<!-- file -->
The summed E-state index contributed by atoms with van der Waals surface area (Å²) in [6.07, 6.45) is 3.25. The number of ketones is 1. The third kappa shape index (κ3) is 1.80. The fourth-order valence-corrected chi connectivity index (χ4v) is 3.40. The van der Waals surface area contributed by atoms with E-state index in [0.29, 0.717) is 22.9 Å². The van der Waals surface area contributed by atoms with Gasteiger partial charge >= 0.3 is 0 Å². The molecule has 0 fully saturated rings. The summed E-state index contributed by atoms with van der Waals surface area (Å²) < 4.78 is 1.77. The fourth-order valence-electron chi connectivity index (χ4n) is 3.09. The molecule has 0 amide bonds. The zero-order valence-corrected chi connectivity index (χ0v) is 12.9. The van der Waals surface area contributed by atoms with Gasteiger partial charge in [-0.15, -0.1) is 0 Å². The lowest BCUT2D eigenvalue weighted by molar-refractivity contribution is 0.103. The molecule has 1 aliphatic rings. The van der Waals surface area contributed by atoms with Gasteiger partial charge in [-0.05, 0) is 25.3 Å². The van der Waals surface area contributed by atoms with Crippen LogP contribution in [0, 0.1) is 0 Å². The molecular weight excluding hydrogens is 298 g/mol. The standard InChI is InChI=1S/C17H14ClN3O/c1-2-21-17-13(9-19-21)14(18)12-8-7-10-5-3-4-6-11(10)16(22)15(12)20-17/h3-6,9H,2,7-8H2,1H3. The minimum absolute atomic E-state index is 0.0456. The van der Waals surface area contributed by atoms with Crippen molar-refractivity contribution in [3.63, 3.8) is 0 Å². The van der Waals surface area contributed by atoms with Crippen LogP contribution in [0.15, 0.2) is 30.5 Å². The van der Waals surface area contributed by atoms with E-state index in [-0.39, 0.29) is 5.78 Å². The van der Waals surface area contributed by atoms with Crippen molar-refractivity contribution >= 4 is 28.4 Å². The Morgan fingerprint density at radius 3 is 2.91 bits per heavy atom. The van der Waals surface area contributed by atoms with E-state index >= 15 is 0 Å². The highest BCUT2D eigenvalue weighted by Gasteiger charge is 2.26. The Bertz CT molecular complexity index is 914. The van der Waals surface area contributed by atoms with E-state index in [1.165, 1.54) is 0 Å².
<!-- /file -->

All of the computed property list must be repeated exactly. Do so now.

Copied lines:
The summed E-state index contributed by atoms with van der Waals surface area (Å²) in [6.07, 6.45) is 3.25. The number of ketones is 1. The third kappa shape index (κ3) is 1.80. The fourth-order valence-corrected chi connectivity index (χ4v) is 3.40. The van der Waals surface area contributed by atoms with E-state index in [0.29, 0.717) is 22.9 Å². The van der Waals surface area contributed by atoms with Gasteiger partial charge >= 0.3 is 0 Å². The molecule has 0 fully saturated rings. The summed E-state index contributed by atoms with van der Waals surface area (Å²) < 4.78 is 1.77. The fourth-order valence-electron chi connectivity index (χ4n) is 3.09. The molecule has 0 amide bonds. The zero-order valence-corrected chi connectivity index (χ0v) is 12.9. The van der Waals surface area contributed by atoms with Gasteiger partial charge in [-0.15, -0.1) is 0 Å². The lowest BCUT2D eigenvalue weighted by molar-refractivity contribution is 0.103. The molecule has 1 aliphatic rings. The van der Waals surface area contributed by atoms with Gasteiger partial charge in [-0.05, 0) is 25.3 Å². The van der Waals surface area contributed by atoms with Crippen LogP contribution in [0, 0.1) is 0 Å². The molecular weight excluding hydrogens is 298 g/mol. The standard InChI is InChI=1S/C17H14ClN3O/c1-2-21-17-13(9-19-21)14(18)12-8-7-10-5-3-4-6-11(10)16(22)15(12)20-17/h3-6,9H,2,7-8H2,1H3. The minimum absolute atomic E-state index is 0.0456. The van der Waals surface area contributed by atoms with Crippen molar-refractivity contribution in [3.63, 3.8) is 0 Å². The van der Waals surface area contributed by atoms with Crippen LogP contribution in [0.15, 0.2) is 30.5 Å². The van der Waals surface area contributed by atoms with E-state index in [-0.39, 0.29) is 5.78 Å². The van der Waals surface area contributed by atoms with Crippen molar-refractivity contribution >= 4 is 28.4 Å². The Morgan fingerprint density at radius 3 is 2.91 bits per heavy atom. The van der Waals surface area contributed by atoms with E-state index >= 15 is 0 Å². The highest BCUT2D eigenvalue weighted by Gasteiger charge is 2.26. The Bertz CT molecular complexity index is 914. The van der Waals surface area contributed by atoms with E-state index in [1.165, 1.54) is 0 Å².